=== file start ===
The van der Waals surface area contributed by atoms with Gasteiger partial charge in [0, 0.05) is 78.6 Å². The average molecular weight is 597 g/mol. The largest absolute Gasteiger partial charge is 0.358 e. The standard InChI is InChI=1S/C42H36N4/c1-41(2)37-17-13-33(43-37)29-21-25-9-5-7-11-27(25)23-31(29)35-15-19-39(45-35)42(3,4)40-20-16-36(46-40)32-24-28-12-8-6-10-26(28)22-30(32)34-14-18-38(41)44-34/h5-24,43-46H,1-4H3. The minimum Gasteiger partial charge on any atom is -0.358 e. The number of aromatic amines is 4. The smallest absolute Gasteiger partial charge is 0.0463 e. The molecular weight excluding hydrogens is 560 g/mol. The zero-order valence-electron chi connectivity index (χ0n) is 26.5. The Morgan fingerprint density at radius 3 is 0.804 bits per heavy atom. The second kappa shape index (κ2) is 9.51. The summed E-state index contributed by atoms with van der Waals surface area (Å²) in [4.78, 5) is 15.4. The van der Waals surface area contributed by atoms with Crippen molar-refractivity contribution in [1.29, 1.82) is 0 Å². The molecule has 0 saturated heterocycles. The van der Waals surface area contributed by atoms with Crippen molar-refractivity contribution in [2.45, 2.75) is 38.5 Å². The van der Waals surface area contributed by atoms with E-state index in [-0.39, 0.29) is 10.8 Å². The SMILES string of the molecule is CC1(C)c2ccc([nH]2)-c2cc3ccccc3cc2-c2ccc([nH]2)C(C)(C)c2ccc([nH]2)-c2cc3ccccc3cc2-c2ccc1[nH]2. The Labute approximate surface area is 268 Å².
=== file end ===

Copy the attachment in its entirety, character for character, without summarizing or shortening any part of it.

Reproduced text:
The van der Waals surface area contributed by atoms with Gasteiger partial charge in [0, 0.05) is 78.6 Å². The average molecular weight is 597 g/mol. The largest absolute Gasteiger partial charge is 0.358 e. The standard InChI is InChI=1S/C42H36N4/c1-41(2)37-17-13-33(43-37)29-21-25-9-5-7-11-27(25)23-31(29)35-15-19-39(45-35)42(3,4)40-20-16-36(46-40)32-24-28-12-8-6-10-26(28)22-30(32)34-14-18-38(41)44-34/h5-24,43-46H,1-4H3. The minimum Gasteiger partial charge on any atom is -0.358 e. The number of aromatic amines is 4. The smallest absolute Gasteiger partial charge is 0.0463 e. The molecular weight excluding hydrogens is 560 g/mol. The zero-order valence-electron chi connectivity index (χ0n) is 26.5. The Morgan fingerprint density at radius 3 is 0.804 bits per heavy atom. The second kappa shape index (κ2) is 9.51. The summed E-state index contributed by atoms with van der Waals surface area (Å²) in [4.78, 5) is 15.4. The van der Waals surface area contributed by atoms with Crippen molar-refractivity contribution in [1.29, 1.82) is 0 Å². The molecule has 0 saturated heterocycles. The van der Waals surface area contributed by atoms with Crippen molar-refractivity contribution in [2.45, 2.75) is 38.5 Å². The van der Waals surface area contributed by atoms with E-state index in [-0.39, 0.29) is 10.8 Å². The SMILES string of the molecule is CC1(C)c2ccc([nH]2)-c2cc3ccccc3cc2-c2ccc([nH]2)C(C)(C)c2ccc([nH]2)-c2cc3ccccc3cc2-c2ccc1[nH]2. The Labute approximate surface area is 268 Å².